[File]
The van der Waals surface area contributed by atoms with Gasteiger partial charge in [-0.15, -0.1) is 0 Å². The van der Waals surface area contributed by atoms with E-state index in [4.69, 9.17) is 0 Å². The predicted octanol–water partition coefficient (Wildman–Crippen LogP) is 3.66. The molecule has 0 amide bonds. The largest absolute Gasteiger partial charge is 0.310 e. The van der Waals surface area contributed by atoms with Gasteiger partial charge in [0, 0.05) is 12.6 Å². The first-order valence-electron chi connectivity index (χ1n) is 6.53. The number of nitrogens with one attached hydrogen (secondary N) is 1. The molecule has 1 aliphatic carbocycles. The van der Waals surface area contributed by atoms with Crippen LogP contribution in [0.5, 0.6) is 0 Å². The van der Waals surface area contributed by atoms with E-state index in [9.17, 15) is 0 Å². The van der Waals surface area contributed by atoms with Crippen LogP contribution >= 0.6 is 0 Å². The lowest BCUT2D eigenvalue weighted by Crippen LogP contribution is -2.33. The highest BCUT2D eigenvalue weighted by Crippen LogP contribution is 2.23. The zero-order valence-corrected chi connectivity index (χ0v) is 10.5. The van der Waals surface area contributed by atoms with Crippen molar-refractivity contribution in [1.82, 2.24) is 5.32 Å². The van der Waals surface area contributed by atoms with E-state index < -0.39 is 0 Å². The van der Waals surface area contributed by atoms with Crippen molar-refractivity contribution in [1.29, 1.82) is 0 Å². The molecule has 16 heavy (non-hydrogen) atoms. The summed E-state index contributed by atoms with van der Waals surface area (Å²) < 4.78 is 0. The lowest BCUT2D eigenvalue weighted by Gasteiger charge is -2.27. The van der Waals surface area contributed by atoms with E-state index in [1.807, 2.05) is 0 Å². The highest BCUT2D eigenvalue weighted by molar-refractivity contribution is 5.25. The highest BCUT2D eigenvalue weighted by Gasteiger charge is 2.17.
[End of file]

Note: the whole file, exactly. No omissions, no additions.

The van der Waals surface area contributed by atoms with Gasteiger partial charge in [-0.15, -0.1) is 0 Å². The van der Waals surface area contributed by atoms with E-state index in [4.69, 9.17) is 0 Å². The predicted octanol–water partition coefficient (Wildman–Crippen LogP) is 3.66. The molecule has 0 amide bonds. The largest absolute Gasteiger partial charge is 0.310 e. The van der Waals surface area contributed by atoms with Gasteiger partial charge in [0, 0.05) is 12.6 Å². The first-order valence-electron chi connectivity index (χ1n) is 6.53. The number of nitrogens with one attached hydrogen (secondary N) is 1. The molecule has 1 aliphatic carbocycles. The van der Waals surface area contributed by atoms with Crippen LogP contribution in [0.5, 0.6) is 0 Å². The van der Waals surface area contributed by atoms with E-state index in [9.17, 15) is 0 Å². The van der Waals surface area contributed by atoms with Crippen LogP contribution >= 0.6 is 0 Å². The lowest BCUT2D eigenvalue weighted by Crippen LogP contribution is -2.33. The highest BCUT2D eigenvalue weighted by Crippen LogP contribution is 2.23. The zero-order valence-corrected chi connectivity index (χ0v) is 10.5. The van der Waals surface area contributed by atoms with Crippen molar-refractivity contribution in [1.82, 2.24) is 5.32 Å². The van der Waals surface area contributed by atoms with E-state index < -0.39 is 0 Å². The van der Waals surface area contributed by atoms with Crippen molar-refractivity contribution in [1.29, 1.82) is 0 Å². The molecule has 16 heavy (non-hydrogen) atoms. The summed E-state index contributed by atoms with van der Waals surface area (Å²) < 4.78 is 0. The lowest BCUT2D eigenvalue weighted by Gasteiger charge is -2.27. The van der Waals surface area contributed by atoms with E-state index in [1.807, 2.05) is 0 Å². The highest BCUT2D eigenvalue weighted by molar-refractivity contribution is 5.25. The highest BCUT2D eigenvalue weighted by Gasteiger charge is 2.17.